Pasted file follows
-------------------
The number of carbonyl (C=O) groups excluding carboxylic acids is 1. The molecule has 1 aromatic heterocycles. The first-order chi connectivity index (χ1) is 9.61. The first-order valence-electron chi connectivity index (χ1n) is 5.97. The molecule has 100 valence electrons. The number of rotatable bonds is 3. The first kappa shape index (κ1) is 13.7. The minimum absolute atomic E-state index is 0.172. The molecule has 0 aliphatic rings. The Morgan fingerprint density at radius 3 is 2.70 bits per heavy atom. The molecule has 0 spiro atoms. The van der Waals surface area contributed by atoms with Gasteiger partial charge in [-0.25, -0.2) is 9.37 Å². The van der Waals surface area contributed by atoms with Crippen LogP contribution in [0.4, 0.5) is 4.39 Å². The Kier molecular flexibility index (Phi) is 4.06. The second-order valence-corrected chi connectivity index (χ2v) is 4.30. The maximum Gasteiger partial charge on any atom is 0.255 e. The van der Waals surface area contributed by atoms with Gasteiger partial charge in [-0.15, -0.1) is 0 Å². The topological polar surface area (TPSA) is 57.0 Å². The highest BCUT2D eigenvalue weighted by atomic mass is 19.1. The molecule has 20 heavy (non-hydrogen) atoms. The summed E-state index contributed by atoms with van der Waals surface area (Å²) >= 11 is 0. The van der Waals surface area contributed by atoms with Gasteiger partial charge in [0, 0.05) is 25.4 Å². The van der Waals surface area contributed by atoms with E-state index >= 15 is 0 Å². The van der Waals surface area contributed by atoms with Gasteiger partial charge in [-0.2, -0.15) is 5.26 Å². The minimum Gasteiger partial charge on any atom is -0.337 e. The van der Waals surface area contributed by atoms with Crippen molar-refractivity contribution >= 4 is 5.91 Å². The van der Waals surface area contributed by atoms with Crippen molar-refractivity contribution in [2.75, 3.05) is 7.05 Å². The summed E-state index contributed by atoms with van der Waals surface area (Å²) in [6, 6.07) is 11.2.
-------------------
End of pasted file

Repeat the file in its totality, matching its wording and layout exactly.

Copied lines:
The number of carbonyl (C=O) groups excluding carboxylic acids is 1. The molecule has 1 aromatic heterocycles. The first-order chi connectivity index (χ1) is 9.61. The first-order valence-electron chi connectivity index (χ1n) is 5.97. The molecule has 100 valence electrons. The number of rotatable bonds is 3. The first kappa shape index (κ1) is 13.7. The minimum absolute atomic E-state index is 0.172. The molecule has 0 aliphatic rings. The Morgan fingerprint density at radius 3 is 2.70 bits per heavy atom. The molecule has 0 spiro atoms. The van der Waals surface area contributed by atoms with Gasteiger partial charge in [-0.25, -0.2) is 9.37 Å². The van der Waals surface area contributed by atoms with Crippen LogP contribution in [0.4, 0.5) is 4.39 Å². The Kier molecular flexibility index (Phi) is 4.06. The second-order valence-corrected chi connectivity index (χ2v) is 4.30. The maximum Gasteiger partial charge on any atom is 0.255 e. The van der Waals surface area contributed by atoms with Gasteiger partial charge in [-0.15, -0.1) is 0 Å². The topological polar surface area (TPSA) is 57.0 Å². The highest BCUT2D eigenvalue weighted by atomic mass is 19.1. The molecule has 20 heavy (non-hydrogen) atoms. The summed E-state index contributed by atoms with van der Waals surface area (Å²) >= 11 is 0. The van der Waals surface area contributed by atoms with Gasteiger partial charge in [0, 0.05) is 25.4 Å². The van der Waals surface area contributed by atoms with E-state index >= 15 is 0 Å². The van der Waals surface area contributed by atoms with Gasteiger partial charge in [-0.2, -0.15) is 5.26 Å². The minimum Gasteiger partial charge on any atom is -0.337 e. The van der Waals surface area contributed by atoms with Crippen molar-refractivity contribution >= 4 is 5.91 Å². The van der Waals surface area contributed by atoms with Crippen molar-refractivity contribution in [2.75, 3.05) is 7.05 Å². The summed E-state index contributed by atoms with van der Waals surface area (Å²) in [6, 6.07) is 11.2.